When I began to run, on the treadmill in the gym of Maersk Kendal, it was a solitary activity. There was hardly ever anyone else in the gym, and I worked out when there was likely to be no-one in the gym anyway, though that was tricky as the crew had different working shifts; officers on four hours on, four hours off, but the non-officers on other hours. Only three of us used the gym regularly: me, Julius the Filipino AB with very good muscles, and the quieter of the two cadets, who was training to run a half marathon with his dad. Actually it may have been a marathon. Whatever it was it sounded like an impossible distance to me, but when I started running, two miles of uninterrupted running seemed like an impossible distance to me.
Even if there was someone in the gym, I made sure to insulate myself anyway, wearing headphones because I couldn’t run without music or watching a film, because treadmills are so boring, even treadmills on ships. When I started running outside, I did that alone too, until I got the nerve to do my first 10K, where I ran alone in company, knowing no-one. In fact the first time I ran in company was when I joined Kirkstall Harriers, after running the Kirkstall 7, our club-hosted race from Kirkstall Abbey. In the goody-bag was a banana, some chocolate and a bottle of beer. I thought, that’s a good club, and joined.
Sometimes I love running alone. Sometimes I love company. I definitely love doing both.
This weekend I have been in Cardiff visiting very old friends who I met in my second year at Oxford in 1989. Kat is married to Barry, who works in law, and who is training for a marathon that happens on the same day as London but is in Llanelli (did I say that right?). I knew he had become a runner, because he posts his runs on Facebook sometimes. We were meant to go running when he came to Leeds on work recently, but I was sick and couldn’t. So this, finally, was our companionable run. My program said 16 miles, but Barry looked so shocked when I said this. “16 miles? On a taper week?” that I immediately looked up every marathon training programme I could find. None of them had long runs more than 12 miles in the penultimate week. Barry didn’t want to do 16, and although I have complete faith in Jenny, I saw enough 12 mile options in the training plans to be happy with less. Perhaps that’s just part of my odd serenity about the fact that it’s less than two weeks to the marathon.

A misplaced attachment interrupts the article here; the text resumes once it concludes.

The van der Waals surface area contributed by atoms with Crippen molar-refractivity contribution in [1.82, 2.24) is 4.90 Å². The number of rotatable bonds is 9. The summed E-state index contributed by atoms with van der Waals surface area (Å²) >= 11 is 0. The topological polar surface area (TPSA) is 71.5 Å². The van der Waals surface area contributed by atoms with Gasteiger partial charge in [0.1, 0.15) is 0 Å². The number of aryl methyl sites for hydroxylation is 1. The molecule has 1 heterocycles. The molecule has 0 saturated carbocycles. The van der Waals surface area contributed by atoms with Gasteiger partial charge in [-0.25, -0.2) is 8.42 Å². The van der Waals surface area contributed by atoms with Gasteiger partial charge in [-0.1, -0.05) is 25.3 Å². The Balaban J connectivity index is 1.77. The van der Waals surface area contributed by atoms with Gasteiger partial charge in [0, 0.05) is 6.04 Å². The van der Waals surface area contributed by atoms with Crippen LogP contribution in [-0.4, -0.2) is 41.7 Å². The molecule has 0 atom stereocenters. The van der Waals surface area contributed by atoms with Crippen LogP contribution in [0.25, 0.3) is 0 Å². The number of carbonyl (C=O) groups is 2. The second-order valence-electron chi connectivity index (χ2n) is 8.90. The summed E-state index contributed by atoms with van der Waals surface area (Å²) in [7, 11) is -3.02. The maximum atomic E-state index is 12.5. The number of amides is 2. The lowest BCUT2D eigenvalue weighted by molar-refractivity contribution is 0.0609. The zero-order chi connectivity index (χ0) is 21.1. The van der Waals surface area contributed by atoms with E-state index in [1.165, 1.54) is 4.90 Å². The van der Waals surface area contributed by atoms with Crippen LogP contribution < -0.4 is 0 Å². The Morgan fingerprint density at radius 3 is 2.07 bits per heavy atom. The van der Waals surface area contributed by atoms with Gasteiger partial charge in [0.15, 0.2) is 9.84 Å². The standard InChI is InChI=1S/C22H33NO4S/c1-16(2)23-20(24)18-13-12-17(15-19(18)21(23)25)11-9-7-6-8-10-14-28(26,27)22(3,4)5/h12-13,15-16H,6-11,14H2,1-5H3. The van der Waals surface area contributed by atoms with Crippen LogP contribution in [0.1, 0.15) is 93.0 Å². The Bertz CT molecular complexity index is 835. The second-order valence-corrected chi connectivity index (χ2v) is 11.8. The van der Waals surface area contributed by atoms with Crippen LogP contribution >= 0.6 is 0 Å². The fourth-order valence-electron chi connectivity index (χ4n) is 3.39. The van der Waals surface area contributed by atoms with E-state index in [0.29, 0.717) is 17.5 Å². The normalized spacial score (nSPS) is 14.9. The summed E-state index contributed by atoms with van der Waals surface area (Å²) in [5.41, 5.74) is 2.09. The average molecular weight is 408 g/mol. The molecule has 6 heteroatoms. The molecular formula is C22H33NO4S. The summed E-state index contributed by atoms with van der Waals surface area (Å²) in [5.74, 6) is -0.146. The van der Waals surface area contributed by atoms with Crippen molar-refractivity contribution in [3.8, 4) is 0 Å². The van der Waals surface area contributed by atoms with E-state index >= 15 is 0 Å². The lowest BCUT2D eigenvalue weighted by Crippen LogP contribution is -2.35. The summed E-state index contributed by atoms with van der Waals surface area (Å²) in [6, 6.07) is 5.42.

But there was a problem.
Barry never runs in company. Never. I think he was a bit nervous. I suppose sociable running is a daunting prospect if you’ve never done it. How will I be able to breathe and talk? Won’t it slow me down? What will we talk about?
I knew it would be fine. But I told him to bring his headphones if he wanted. I told him we didn’t need to talk. I told him it would be fine.
A decent time after a lovely lunch at Barry and Kat’s house opposite a huge park, we set off. Barry didn’t take headphones or anything beyond his iPhone to listen to the mapmyrun woman (which would drive me nuts: I prefer my silent Garmin), and a bottle of Lucozade, which I drank most of because I was as usual dehydrated. I had carefully packed energy gels and electrolyte drink and carefully forgotten to bring any of it. The route was not particularly scenic for the first couple of miles, but then we got to the River Ely and ran along that, eventually quietly and scenically after a mile or so alongside a noisy main road. There were housing estates, then marinas, then a house called Chez Baz, which Barry had to take a detour to show me and I’m very glad he did. Then, the barrage over Cardiff Bay, which is beautiful. And Barry talked easily and I learned about employment law and Liverpool dockers and all sorts, and it was great. The scenery at the barrage was wonderful: water and clever engineering works, which I like. And we set off the speed alerts for running more than 5 miles an hour. Ace! Barry stopped to show me this. It’s called Three circles for three locks and is quite amazing, considering how much engineering and science it must involve. It only all lines up on one spot, I think.
We ran through the marina bit on Cardiff Bay – it’s probably not called “the marina bit” – where Torchwood was filmed, past Ianto’s shrine, which is pleasingly daft:
(it is daft, foreign readers or people who never watched Torchwood, because Ianto was a fictional character) then behind Techniquest, one or other of the stadia – cricket? Millennium? – and back into the extremely large Bute Park, kindly given by the extremely rich and land-rich Marquess of Bute. We ran along the beautiful River Taff, through Saturday afternoon walkers and early evening going-outers, as it was 6.30 by now, and back. I don’t know if Barry found it difficult to talk, but I didn’t. And look, we ran over the sea.
RUN: 12.6 MILES
TIME: NO IDEA
TIME TO MARATHON: 13 DAYS